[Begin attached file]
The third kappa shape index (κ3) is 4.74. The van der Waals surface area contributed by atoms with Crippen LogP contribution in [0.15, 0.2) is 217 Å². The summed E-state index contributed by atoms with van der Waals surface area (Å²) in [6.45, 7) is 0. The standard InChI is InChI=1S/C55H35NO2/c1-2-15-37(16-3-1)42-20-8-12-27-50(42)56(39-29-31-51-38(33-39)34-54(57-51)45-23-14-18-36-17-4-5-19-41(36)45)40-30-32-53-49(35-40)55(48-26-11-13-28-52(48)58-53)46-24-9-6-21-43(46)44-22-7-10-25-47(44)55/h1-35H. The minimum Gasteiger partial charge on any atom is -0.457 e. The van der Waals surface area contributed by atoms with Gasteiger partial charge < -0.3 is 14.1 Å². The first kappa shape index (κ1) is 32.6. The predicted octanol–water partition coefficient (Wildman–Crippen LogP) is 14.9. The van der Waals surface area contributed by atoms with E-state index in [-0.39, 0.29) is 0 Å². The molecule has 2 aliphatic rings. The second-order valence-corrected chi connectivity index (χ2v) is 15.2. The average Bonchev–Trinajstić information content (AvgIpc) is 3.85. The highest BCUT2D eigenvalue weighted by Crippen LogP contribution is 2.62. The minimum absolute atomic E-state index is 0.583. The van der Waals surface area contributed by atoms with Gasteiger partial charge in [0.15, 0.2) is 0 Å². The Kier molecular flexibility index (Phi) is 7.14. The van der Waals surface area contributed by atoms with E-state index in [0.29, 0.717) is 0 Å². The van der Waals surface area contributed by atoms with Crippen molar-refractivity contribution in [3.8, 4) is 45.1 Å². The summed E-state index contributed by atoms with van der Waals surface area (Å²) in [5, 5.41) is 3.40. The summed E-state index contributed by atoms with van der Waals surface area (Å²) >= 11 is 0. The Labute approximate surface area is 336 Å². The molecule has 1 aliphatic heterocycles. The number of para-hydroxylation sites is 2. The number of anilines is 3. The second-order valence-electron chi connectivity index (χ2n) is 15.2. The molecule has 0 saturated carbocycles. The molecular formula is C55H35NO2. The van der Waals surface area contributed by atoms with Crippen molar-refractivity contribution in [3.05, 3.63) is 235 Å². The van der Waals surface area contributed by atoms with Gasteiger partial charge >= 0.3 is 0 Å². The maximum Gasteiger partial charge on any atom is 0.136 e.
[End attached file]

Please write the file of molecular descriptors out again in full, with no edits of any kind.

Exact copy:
The third kappa shape index (κ3) is 4.74. The van der Waals surface area contributed by atoms with Crippen LogP contribution in [0.15, 0.2) is 217 Å². The summed E-state index contributed by atoms with van der Waals surface area (Å²) in [6.45, 7) is 0. The standard InChI is InChI=1S/C55H35NO2/c1-2-15-37(16-3-1)42-20-8-12-27-50(42)56(39-29-31-51-38(33-39)34-54(57-51)45-23-14-18-36-17-4-5-19-41(36)45)40-30-32-53-49(35-40)55(48-26-11-13-28-52(48)58-53)46-24-9-6-21-43(46)44-22-7-10-25-47(44)55/h1-35H. The minimum Gasteiger partial charge on any atom is -0.457 e. The van der Waals surface area contributed by atoms with Gasteiger partial charge < -0.3 is 14.1 Å². The first kappa shape index (κ1) is 32.6. The predicted octanol–water partition coefficient (Wildman–Crippen LogP) is 14.9. The van der Waals surface area contributed by atoms with E-state index in [-0.39, 0.29) is 0 Å². The molecule has 2 aliphatic rings. The second-order valence-corrected chi connectivity index (χ2v) is 15.2. The average Bonchev–Trinajstić information content (AvgIpc) is 3.85. The highest BCUT2D eigenvalue weighted by Crippen LogP contribution is 2.62. The minimum absolute atomic E-state index is 0.583. The van der Waals surface area contributed by atoms with Gasteiger partial charge in [0.15, 0.2) is 0 Å². The Kier molecular flexibility index (Phi) is 7.14. The van der Waals surface area contributed by atoms with E-state index in [0.29, 0.717) is 0 Å². The van der Waals surface area contributed by atoms with Crippen molar-refractivity contribution in [3.8, 4) is 45.1 Å². The summed E-state index contributed by atoms with van der Waals surface area (Å²) in [5, 5.41) is 3.40. The summed E-state index contributed by atoms with van der Waals surface area (Å²) >= 11 is 0. The Labute approximate surface area is 336 Å². The molecule has 1 aliphatic heterocycles. The number of para-hydroxylation sites is 2. The number of anilines is 3. The second-order valence-electron chi connectivity index (χ2n) is 15.2. The molecule has 0 saturated carbocycles. The molecular formula is C55H35NO2. The van der Waals surface area contributed by atoms with Crippen molar-refractivity contribution in [3.05, 3.63) is 235 Å². The van der Waals surface area contributed by atoms with Gasteiger partial charge >= 0.3 is 0 Å². The maximum Gasteiger partial charge on any atom is 0.136 e.